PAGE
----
We are just back in Denver, in time for a weekend that included the Denver Public Library’s annual book sale.We normally enjoy the book sale: a chance to contribute to the library and, at the same time, find some interesting books.
There was an unusual quantity of foreign language books this year, including many Italian ones. Unlike last year, when the Italian books available mostly came from a couple of private donors, this year all of the books came from the library’s own shelves.
I had a bad feeling about that: I thought the library had decided to reduce its Italian collection. I asked a librarian, but it was even worse than I thought: the Denver Public Library has decided to get rid of most foreign language collections in their entirety.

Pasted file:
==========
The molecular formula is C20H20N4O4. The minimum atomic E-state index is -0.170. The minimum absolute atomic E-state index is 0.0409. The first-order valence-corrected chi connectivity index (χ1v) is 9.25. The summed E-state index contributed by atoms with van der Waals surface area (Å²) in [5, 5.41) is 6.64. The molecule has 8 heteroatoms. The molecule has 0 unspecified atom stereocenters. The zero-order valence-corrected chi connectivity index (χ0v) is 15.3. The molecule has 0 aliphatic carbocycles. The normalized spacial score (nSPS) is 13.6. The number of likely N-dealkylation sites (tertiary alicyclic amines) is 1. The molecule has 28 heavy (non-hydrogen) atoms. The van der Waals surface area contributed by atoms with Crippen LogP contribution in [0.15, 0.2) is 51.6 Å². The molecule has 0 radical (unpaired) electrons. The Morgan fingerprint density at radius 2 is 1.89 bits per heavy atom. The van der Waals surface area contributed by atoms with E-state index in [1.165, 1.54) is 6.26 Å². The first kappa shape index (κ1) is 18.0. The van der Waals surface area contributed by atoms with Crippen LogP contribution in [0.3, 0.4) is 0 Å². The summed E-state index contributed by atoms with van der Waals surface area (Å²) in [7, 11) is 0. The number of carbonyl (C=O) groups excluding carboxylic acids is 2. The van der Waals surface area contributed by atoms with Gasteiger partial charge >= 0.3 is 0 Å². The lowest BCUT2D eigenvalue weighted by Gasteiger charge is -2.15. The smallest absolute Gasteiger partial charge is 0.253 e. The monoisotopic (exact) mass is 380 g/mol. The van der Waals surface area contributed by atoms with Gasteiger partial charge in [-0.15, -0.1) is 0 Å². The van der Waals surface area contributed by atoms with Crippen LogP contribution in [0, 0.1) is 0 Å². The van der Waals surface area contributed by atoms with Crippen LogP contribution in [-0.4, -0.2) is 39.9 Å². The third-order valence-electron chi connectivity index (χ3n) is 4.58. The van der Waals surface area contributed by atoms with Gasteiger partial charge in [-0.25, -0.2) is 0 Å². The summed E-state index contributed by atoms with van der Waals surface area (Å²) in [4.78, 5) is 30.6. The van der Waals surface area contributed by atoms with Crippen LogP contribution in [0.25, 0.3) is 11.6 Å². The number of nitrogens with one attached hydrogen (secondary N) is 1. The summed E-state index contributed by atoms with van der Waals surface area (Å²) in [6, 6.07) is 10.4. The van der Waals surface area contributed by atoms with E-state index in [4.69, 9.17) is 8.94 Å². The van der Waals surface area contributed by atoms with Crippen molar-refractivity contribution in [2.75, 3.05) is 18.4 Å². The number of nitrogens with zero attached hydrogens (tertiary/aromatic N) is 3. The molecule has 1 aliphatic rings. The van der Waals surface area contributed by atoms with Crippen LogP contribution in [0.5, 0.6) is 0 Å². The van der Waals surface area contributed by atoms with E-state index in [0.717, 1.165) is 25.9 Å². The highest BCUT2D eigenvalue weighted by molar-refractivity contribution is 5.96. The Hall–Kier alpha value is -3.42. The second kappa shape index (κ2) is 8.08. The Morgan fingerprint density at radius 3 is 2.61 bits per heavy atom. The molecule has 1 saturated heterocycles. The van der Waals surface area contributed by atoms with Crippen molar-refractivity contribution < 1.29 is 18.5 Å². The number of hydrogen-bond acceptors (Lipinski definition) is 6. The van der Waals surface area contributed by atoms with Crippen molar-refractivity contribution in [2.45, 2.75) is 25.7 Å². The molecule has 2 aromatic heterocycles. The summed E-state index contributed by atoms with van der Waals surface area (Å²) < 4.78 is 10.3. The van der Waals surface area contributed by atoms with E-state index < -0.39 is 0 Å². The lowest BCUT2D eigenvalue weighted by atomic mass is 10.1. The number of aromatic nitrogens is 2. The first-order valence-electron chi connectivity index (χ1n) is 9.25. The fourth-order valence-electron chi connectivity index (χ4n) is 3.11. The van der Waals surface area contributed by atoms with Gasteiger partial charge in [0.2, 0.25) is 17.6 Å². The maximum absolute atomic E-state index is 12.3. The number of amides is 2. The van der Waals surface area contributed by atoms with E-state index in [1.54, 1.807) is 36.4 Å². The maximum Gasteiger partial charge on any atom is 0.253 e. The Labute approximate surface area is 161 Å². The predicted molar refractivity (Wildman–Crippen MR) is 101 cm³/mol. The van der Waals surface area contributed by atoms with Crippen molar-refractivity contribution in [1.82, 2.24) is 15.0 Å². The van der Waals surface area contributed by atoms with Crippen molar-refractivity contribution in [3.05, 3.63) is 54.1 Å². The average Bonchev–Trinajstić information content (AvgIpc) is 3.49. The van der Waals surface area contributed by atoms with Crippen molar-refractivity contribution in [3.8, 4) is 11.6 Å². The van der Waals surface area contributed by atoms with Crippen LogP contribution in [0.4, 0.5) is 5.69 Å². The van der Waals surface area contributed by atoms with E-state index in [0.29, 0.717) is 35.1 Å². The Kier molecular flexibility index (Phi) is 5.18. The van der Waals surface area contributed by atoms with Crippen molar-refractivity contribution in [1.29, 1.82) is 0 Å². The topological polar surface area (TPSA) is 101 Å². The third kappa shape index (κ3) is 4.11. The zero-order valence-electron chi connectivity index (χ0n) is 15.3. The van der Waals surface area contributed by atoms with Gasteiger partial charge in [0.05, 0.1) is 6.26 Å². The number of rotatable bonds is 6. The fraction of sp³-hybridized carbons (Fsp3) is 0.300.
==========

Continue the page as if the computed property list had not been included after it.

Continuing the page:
Considering the painful cost-cutting measures the library has to implement (including the planned closure of up to half its branches) I could understand a decision not to purchase foreign language books any longer. But why not keep those they already had, at least until they were in fit conditions for borrowing (and the stamps on the books clearly showed most of them had been borrowed many times from the library)?
So, if you want to read Petrarca, Dante, Goldoni, Calvino, Pavese or Levi in the original, you are out of luck at the Denver Public Library.